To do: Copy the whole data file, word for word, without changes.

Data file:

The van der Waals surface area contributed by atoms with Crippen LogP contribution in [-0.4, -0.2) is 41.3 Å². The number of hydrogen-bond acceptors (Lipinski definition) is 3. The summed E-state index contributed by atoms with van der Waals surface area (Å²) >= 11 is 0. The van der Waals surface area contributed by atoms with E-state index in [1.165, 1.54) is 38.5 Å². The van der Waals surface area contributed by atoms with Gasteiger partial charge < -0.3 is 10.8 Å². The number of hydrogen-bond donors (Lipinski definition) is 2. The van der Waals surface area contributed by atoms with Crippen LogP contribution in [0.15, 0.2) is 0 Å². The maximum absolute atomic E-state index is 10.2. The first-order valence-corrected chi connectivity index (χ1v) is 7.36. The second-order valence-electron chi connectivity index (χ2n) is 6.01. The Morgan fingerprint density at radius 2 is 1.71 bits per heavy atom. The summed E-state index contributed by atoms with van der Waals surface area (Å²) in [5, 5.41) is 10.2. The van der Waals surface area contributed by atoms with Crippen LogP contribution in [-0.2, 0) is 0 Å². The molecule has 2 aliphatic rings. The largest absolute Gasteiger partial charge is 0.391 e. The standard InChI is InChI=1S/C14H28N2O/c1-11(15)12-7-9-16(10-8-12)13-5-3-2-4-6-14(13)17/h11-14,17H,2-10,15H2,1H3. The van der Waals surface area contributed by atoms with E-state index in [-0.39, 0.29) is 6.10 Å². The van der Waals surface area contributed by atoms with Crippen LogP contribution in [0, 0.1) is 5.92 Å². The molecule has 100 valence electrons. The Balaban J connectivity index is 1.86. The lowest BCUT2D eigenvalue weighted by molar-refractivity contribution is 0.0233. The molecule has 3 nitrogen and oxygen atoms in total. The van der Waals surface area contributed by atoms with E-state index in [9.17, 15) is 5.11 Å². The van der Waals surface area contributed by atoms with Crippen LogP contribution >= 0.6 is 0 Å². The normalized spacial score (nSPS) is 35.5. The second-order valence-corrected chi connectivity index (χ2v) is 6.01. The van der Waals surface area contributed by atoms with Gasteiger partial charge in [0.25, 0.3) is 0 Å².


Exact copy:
The van der Waals surface area contributed by atoms with Crippen LogP contribution in [-0.4, -0.2) is 41.3 Å². The number of hydrogen-bond acceptors (Lipinski definition) is 3. The summed E-state index contributed by atoms with van der Waals surface area (Å²) >= 11 is 0. The van der Waals surface area contributed by atoms with E-state index in [1.165, 1.54) is 38.5 Å². The van der Waals surface area contributed by atoms with Gasteiger partial charge < -0.3 is 10.8 Å². The number of hydrogen-bond donors (Lipinski definition) is 2. The van der Waals surface area contributed by atoms with Crippen LogP contribution in [0.15, 0.2) is 0 Å². The maximum absolute atomic E-state index is 10.2. The first-order valence-corrected chi connectivity index (χ1v) is 7.36. The second-order valence-electron chi connectivity index (χ2n) is 6.01. The Morgan fingerprint density at radius 2 is 1.71 bits per heavy atom. The summed E-state index contributed by atoms with van der Waals surface area (Å²) in [5, 5.41) is 10.2. The van der Waals surface area contributed by atoms with Crippen LogP contribution in [-0.2, 0) is 0 Å². The molecule has 2 aliphatic rings. The largest absolute Gasteiger partial charge is 0.391 e. The standard InChI is InChI=1S/C14H28N2O/c1-11(15)12-7-9-16(10-8-12)13-5-3-2-4-6-14(13)17/h11-14,17H,2-10,15H2,1H3. The van der Waals surface area contributed by atoms with E-state index in [-0.39, 0.29) is 6.10 Å². The van der Waals surface area contributed by atoms with Crippen LogP contribution in [0, 0.1) is 5.92 Å². The molecule has 100 valence electrons. The Balaban J connectivity index is 1.86. The lowest BCUT2D eigenvalue weighted by molar-refractivity contribution is 0.0233. The molecule has 3 nitrogen and oxygen atoms in total. The van der Waals surface area contributed by atoms with E-state index in [9.17, 15) is 5.11 Å². The van der Waals surface area contributed by atoms with Crippen LogP contribution >= 0.6 is 0 Å². The normalized spacial score (nSPS) is 35.5. The second-order valence-corrected chi connectivity index (χ2v) is 6.01. The van der Waals surface area contributed by atoms with Gasteiger partial charge in [0.25, 0.3) is 0 Å².